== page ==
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The IRS is Losing Billions in Uncollected Taxes Revealed by Debit and Credit Card Providers

Posted by Brandon Keim | Jan 18, 2021 | 0 Comments

In the U.S., we like to complain about our taxes. Despite this, we voluntarily comply with tax laws at a high rate. Still, when taxpayer compliance drops even a small amount, the nation can lose billions in tax revenue. The Internal Revenue Service (IRS) regularly estimates the difference between “true tax liability for a given period and the amount of tax that is paid on time.” This difference between what people owe and what people pay is known as the tax gap.

The Tax Gap

It can take five years or more to estimate the tax gap accurately. As a result, in 2019, the IRS estimated the tax gap for 2011 to 2013 at $441 billion. This dollar amount translates to about 83.6% paid voluntarily and on time. While that's a pretty good percentage, the IRS has discovered that third-party reporting can increase tax compliance even more. That's why employers and vendors report payments.

IRS Failing to Pursue Businesses and Individuals

A report recently released by the Treasury Department's Inspector General for Tax Administration (TIGTA) shows that the IRS hadn't been pursuing hundreds of billions of dollars in tax payments from business and individual taxpayers. The IRS can compare a taxpayer's revenue with what they are collecting through debit and credit cards. Forms 1099-K are required to be filed by filed by payment settlement entities, like merchant providers, that help business process debit and credit cards. According to the TIGTA report, “TIGTA identified 314,586 business taxpayers with $335.5 billion in Form 1099-K income that appeared to have a filing obligation, but were not identified as nonfilers by the IRS.”

According to the IRS, they can't necessarily track down the underreported Form 1099-K income unless they are already established as a taxpayer in the IRS's computer system. If the taxpayer, whether an individual or a business, has never filed taxes, the IRS can't necessarily identify them. While the IRS pledged to make improvements in using 1099-K information to build cases against those who don't pay taxes or underreport their tax obligations, it insists it doesn't have the resources to investigate every case thoroughly.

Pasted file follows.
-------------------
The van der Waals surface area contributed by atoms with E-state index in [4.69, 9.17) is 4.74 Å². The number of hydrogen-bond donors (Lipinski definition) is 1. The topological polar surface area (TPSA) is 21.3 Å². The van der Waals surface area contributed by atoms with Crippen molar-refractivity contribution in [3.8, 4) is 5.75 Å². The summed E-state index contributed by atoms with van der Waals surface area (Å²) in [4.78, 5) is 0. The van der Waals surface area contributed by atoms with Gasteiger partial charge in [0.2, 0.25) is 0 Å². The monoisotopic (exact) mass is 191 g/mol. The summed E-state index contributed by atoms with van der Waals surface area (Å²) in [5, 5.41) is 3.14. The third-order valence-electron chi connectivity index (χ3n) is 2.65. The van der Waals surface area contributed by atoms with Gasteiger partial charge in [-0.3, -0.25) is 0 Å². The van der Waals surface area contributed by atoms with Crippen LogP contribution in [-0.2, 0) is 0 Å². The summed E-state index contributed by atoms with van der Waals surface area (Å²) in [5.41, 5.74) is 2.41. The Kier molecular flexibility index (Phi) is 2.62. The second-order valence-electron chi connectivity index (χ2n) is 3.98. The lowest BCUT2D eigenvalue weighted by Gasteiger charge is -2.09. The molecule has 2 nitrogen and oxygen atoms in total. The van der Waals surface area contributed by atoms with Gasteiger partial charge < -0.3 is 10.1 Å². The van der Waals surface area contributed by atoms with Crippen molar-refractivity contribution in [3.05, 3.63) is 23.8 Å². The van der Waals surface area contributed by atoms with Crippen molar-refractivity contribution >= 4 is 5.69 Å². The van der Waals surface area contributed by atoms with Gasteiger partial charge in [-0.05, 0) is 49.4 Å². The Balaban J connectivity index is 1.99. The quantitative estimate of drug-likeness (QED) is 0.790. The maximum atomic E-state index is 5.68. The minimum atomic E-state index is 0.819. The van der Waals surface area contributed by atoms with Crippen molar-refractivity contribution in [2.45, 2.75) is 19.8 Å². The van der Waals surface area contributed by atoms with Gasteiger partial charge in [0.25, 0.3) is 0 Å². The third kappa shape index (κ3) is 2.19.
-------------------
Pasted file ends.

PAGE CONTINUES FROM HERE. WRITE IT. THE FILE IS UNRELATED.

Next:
If you receive a Form 1099-K and fail to report the information on your income tax return, the IRS may begin an audit by issuing a CP2000 notice. There are many defenses available to these notices. Before you pay the balance that the IRS says you owe, reach out for assistance.

Determining your individual and business tax obligations can be a complicated process. You need an experienced tax lawyer to ensure that you don't get a nasty surprise from the IRS down the road. Call Senior Partner, Tax Controversy Attorney, Brandon A. Keim at (602) 200-7399 today.

About the Author

Brandon Keim

A Certified Tax Law Specialist, CPA, partner at Frazer Ryan Goldberg & Arnold LLP, and former Senior IRS Trial Attorney, Brandon Keim holds an LL.M. in Taxation from Georgetown University Law Center.

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